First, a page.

Archive for Wednesday, December 6, 2000

Union targets e-commerce warehouse

Organizers take aim at Amazon.com

December 6, 2000

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— This is not exactly the Third World, but union organizers say Amazon.com's decision to open a distribution center in Coffeyville has the same effect.

However, some southeast Kansas residents say $9 an hour is a good wage in their region.

"My guess is that's part of why Amazon came here. This isn't strong union country."

Mike Blake, union representative, Cherryvale

"My guess is that's part of why Amazon came here," said Mike Blake, who represents unionized metal trades workers at Cooperative Refineries in nearby Cherryvale. "This isn't strong union country."

Coffeyville is home to one of eight Amazon distribution centers operated by the Seattle-based Internet retailer. The 750,000 square-foot center opened in April 1999 and employs about 500 workers. It is the community's second-largest employer.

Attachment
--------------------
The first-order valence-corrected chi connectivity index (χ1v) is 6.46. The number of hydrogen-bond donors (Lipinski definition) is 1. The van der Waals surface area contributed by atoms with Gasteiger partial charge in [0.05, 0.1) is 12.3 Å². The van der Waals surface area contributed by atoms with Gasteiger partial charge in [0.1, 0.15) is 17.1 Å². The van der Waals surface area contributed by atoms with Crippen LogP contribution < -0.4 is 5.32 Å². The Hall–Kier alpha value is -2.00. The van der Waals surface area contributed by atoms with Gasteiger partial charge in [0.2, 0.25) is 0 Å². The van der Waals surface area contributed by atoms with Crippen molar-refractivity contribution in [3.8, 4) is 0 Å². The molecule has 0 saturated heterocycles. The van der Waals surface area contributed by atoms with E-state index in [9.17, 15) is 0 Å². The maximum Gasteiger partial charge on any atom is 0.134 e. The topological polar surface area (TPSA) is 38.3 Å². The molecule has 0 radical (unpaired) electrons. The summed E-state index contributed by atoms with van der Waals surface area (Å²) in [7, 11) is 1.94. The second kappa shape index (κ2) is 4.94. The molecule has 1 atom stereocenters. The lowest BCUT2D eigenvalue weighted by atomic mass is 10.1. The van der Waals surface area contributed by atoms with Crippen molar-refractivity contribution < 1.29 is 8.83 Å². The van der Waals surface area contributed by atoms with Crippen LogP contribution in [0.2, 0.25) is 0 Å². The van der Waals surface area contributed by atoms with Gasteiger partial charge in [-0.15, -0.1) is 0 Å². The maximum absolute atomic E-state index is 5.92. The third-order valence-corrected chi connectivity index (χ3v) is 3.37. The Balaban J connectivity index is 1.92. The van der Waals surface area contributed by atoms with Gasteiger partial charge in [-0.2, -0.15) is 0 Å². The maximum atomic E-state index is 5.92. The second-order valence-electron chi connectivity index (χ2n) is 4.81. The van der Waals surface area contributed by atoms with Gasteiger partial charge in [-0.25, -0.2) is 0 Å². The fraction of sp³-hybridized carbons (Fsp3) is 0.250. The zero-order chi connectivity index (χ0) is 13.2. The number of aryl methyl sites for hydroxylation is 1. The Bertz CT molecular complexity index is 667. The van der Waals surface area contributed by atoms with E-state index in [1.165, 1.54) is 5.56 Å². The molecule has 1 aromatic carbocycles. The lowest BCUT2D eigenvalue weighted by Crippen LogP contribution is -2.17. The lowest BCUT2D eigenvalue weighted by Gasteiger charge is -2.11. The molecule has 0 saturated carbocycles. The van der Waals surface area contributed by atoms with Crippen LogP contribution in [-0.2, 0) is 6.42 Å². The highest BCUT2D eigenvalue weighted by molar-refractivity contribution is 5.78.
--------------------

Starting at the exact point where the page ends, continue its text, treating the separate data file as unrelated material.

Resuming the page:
Workers start at $9 an hour, about $4 less than counterparts in Seattle. It's a competitive wage in Montgomery County, where the unemployment rate is 5 percent.

National union organizers say their efforts are being hampered by anti-union activity by Amazon managers. But one analyst does not downplay geographical differences.

"Amazon hasn't chosen to put its distribution plants in places like Coffeyville for nothing," said Daniel Ries, a dot-com analyst with C.E. Unterberg, Towbin in New York City. "Labor costs are a factor in deciding where to put jobs."

Workers nationwide are threatening holiday disruptions to persuade Amazon to grant demands for a union contract. A union spokesman said efforts in Coffeyville were just getting started.

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